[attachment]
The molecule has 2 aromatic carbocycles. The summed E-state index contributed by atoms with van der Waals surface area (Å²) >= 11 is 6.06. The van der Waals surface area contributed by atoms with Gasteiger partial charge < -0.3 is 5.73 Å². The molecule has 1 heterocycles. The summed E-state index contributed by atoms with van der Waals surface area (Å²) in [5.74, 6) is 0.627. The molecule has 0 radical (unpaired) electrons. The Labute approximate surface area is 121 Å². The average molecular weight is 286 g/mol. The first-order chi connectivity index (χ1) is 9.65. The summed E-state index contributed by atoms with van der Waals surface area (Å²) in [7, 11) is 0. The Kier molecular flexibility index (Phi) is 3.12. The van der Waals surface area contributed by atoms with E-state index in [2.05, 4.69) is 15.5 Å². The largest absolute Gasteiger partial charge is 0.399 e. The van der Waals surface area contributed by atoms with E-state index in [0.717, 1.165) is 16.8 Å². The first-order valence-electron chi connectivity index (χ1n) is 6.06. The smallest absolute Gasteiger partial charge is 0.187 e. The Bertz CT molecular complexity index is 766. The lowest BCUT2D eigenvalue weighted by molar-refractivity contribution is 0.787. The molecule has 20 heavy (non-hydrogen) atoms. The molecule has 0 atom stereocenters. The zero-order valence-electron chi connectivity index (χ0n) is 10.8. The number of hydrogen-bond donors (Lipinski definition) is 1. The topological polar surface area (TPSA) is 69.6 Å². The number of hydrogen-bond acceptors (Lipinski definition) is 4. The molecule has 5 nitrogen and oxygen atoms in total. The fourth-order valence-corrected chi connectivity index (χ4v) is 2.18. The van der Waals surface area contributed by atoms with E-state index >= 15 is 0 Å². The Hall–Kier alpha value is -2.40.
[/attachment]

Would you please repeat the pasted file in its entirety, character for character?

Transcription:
The molecule has 2 aromatic carbocycles. The summed E-state index contributed by atoms with van der Waals surface area (Å²) >= 11 is 6.06. The van der Waals surface area contributed by atoms with Gasteiger partial charge < -0.3 is 5.73 Å². The molecule has 1 heterocycles. The summed E-state index contributed by atoms with van der Waals surface area (Å²) in [5.74, 6) is 0.627. The molecule has 0 radical (unpaired) electrons. The Labute approximate surface area is 121 Å². The average molecular weight is 286 g/mol. The first-order chi connectivity index (χ1) is 9.65. The summed E-state index contributed by atoms with van der Waals surface area (Å²) in [7, 11) is 0. The Kier molecular flexibility index (Phi) is 3.12. The van der Waals surface area contributed by atoms with E-state index in [2.05, 4.69) is 15.5 Å². The largest absolute Gasteiger partial charge is 0.399 e. The van der Waals surface area contributed by atoms with E-state index in [0.717, 1.165) is 16.8 Å². The first-order valence-electron chi connectivity index (χ1n) is 6.06. The smallest absolute Gasteiger partial charge is 0.187 e. The Bertz CT molecular complexity index is 766. The lowest BCUT2D eigenvalue weighted by molar-refractivity contribution is 0.787. The molecule has 20 heavy (non-hydrogen) atoms. The molecule has 0 atom stereocenters. The zero-order valence-electron chi connectivity index (χ0n) is 10.8. The number of hydrogen-bond donors (Lipinski definition) is 1. The topological polar surface area (TPSA) is 69.6 Å². The number of hydrogen-bond acceptors (Lipinski definition) is 4. The molecule has 5 nitrogen and oxygen atoms in total. The fourth-order valence-corrected chi connectivity index (χ4v) is 2.18. The van der Waals surface area contributed by atoms with E-state index >= 15 is 0 Å². The Hall–Kier alpha value is -2.40.